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Sunday means market


ANAMED 2015–2016 Fellow Milena Raycheva shares her impressions of her sunday strolls to the Open Market: ‘the once-elegant-and-now-shabby streets, the pushy crowd, the shouts, the beggars, the Roma children, the smell of gözleme…’

Sunday means market. Not only because it literally does so in Turkish. You actually risk remaining a hopelessly ignorant outsider if you don’t, at least, try to understand the essential role of open markets in this culture.

While living at the RCAC, the visits to the Tarlabaşı Market have acquired the status of a Sunday ritual for me. It is one of those things that make me feel a little less “yabancı” and a little more initiated into “real life” in Istanbul. Plus, there is the undeniable benefit of getting fresh fruits and vegetables at really great prices.

I am strolling with fellow Caroline among the bustling colors of stalls piled with seasonal produce, nuts, dried fruits, olives, cheese, fish, oversized underwear and plastic kitchen utensils. We know the place is not only about the cheap food. It is about the entire experience of immersing ourselves in the atmosphere of the Open Market: the once-elegant-and-now-shabby streets, the pushy crowd, the shouts, the beggars, the Roma children, the smell of gözleme…

As we make our progress with shopping, Caroline gets free tangerines from a courteous old man as a bonus to her already full bag of fruits bought from him. I am contemplating the remarkable combination of animal patterns, pink and glitter on baby clothing. Caroline notes with irony the variety of “original” brands. I am very curious about the spiciness of some spices, but I lack the vocabulary to ask about it (mental note – bring a Turkish friend next time). We will probably never master the art of bargaining, but we don’t seem to need it here too much. I am trying to say as often as I can, “Poşet istemiyorum”, in an attempt to be eco-friendly and practice some Turkish phrases at the same time (thank you, Mehmet), which naturally causes vendors to eye me with suspicion, raise eyebrows or laugh.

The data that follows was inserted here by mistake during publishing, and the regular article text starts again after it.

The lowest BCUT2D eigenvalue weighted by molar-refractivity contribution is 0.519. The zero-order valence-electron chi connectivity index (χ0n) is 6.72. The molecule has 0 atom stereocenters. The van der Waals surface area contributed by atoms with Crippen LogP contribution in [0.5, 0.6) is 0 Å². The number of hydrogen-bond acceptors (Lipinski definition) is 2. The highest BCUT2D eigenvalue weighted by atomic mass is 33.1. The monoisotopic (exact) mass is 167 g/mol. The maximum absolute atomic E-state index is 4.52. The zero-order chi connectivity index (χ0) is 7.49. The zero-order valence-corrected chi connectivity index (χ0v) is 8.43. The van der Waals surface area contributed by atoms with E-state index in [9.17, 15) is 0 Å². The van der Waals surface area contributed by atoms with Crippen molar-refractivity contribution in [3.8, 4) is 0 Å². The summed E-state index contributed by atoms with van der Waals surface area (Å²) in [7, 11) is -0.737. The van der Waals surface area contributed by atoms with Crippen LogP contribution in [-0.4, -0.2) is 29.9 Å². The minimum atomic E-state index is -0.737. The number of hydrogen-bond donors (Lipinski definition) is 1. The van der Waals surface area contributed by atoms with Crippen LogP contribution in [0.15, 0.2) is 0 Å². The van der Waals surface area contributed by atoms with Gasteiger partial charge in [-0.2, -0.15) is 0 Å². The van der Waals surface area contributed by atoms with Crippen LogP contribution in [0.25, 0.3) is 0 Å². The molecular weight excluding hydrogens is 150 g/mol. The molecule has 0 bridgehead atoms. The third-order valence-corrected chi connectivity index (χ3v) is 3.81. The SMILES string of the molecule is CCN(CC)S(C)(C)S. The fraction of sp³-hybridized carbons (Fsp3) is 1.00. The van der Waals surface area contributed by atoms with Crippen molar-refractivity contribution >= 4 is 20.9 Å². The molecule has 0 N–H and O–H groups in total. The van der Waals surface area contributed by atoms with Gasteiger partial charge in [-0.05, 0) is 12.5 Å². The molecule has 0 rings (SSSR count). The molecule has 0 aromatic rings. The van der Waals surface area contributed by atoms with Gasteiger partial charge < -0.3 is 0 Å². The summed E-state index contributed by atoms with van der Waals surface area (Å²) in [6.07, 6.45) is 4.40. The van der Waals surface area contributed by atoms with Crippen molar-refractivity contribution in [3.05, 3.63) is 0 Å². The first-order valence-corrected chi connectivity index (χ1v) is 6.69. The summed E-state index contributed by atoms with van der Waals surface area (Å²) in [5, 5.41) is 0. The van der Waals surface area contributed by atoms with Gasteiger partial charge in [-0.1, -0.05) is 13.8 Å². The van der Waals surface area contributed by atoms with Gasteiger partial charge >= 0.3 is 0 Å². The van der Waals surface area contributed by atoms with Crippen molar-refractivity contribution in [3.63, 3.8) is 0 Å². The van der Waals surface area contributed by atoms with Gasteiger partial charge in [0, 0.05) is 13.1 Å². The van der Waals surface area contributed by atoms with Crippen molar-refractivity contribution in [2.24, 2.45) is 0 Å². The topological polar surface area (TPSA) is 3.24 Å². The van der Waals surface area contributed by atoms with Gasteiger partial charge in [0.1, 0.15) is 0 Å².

A singing-and-shouting young man sells us juicy green and red apples, allegedly at a discounted price. He enquires about where we are from (for some reason, Bulgaristan seems to be an exceptionally pleasing answer to him). And then, with a big smile, he asks about our marital status.

We knew it – this place was not only about the cheap food.